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Attempted ammonia theft reportedly causes Kent leak
The attempted theft of ammonia appears to be the cause of a leak Tuesday morning at the Washington Cold Storage facility in Kent along Railroad Avenue, just south of West James Street.
The leak, which was shut off at about 9 a.m., was from an exterior valve at a local cold storage facility that someone apparently opened without the permission of the business, according to a Kent Fire Department media release. The company uses ammonia in its refrigeration process.
No injuries were reported, said Kyle Ohashi, Kent Fire Department spokesman.
Kent Police are investigating the possible theft of ammonia from the cold storage facility.
Investigators determined the outside pipe, which had been capped, showed evidence of tampering, according to a Kent Police media release. Personnel from the Cold Storage and Kent firefighters were able to re-secure the pipe and stop the leak.
While normally an uncommon theft, people have occasionally resorted to stealing ammonia to manufacture illicit narcotics, according to police. It is unknown if that was the motivation in this case.
“This is an extremely unusual occurrence," said Kent Police Lt. Pat Lowery. "Any attempt to steal such a dangerous material is foolish and in this case, could have created a significant danger to the public.”
Police are working with neighboring businesses in an effort to locate witnesses and video of the incident.
Firefighters quickly cordoned off a 10-square block area surrounding the business at 621 N. Railroad Ave. Kent Police closed West James Street in both directions between Central Avenue and Fourth Avenue North in order to ensure that no one was exposed to the toxic gas.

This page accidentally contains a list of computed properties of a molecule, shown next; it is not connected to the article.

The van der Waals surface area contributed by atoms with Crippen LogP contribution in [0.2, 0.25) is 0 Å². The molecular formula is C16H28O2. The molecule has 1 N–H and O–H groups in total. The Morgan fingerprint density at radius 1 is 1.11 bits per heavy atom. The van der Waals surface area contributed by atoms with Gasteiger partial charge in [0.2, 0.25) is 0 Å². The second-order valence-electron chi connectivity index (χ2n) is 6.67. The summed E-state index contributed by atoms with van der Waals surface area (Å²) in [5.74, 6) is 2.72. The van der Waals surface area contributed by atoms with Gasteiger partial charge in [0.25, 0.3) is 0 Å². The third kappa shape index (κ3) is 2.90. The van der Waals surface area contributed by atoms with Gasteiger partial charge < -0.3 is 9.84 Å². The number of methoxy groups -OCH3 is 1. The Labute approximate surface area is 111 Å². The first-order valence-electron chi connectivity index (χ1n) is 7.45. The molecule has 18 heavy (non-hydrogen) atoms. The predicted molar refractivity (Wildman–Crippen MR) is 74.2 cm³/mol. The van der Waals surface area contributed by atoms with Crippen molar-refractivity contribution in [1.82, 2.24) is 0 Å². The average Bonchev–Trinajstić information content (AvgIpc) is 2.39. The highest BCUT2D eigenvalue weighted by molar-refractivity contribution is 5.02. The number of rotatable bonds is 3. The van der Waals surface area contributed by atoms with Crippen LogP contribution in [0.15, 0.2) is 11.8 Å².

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The gas leak also caused officials at Mill Creek Middle School and the Regional Justice Center to put each facility into lockdown, although no gas entered either facility.
As a precaution, Kent School District officials chose to keep the student body inside at nearby Mill Creek Middle School, though the campus was outside the containment area, according to Kent Police.
A passerby called 911 to report the leak at about 6:45 a.m. Tuesday after smelling a gas odor.
Because of the type of gas leak, fire department hazardous material response teams from throughout south King County were dispatched. Teams from Renton, Tukwila, the Port of Seattle and Boeing assisted the Kent Fire Department Hazardous Materials Response Team. King County paramedics and the SeaTac Fire Department’s Rehab unit also responded.
Hazardous materials technicians in fully encapsulating suits were able to shut off the gas leak by 9 a.m. Tuesday. Once the gas dissipated (ammonia is lighter than air), they were able to determine that there were no further leaks.
Tests done by investigators inside of the cold storage facility showed that no gas had penetrated into the structure and employees were allowed inside. It is unknown how much gas escaped out of the exterior valve.
The potential for injuries was very high due to the nature of this caustic compound. Ammonia can be toxic and in a gaseous form will cause respiratory distress and eye irritation.
"Our concern was the airborne gas that can be a respiratory and eye irritant," Ohashi said.
No employees were in the facility at the time of the leak, but arrived later in the morning and provided critical information about the refrigeration system and valves. The state Department of Ecology and the U.S. Environmental Protection Agency were notified of the leak.
Sounder commuter service and King County Metro services were not closed by the leak because the wind was blowing from the east, but fire officials closely monitored the train and bus area.
Washington Cold Storage has an 18,000-square foot freezer storage facility in Kent to help companies with distribution of products throughout the Pacific Northwest. The company also has a freezer storage facility in Puyallup.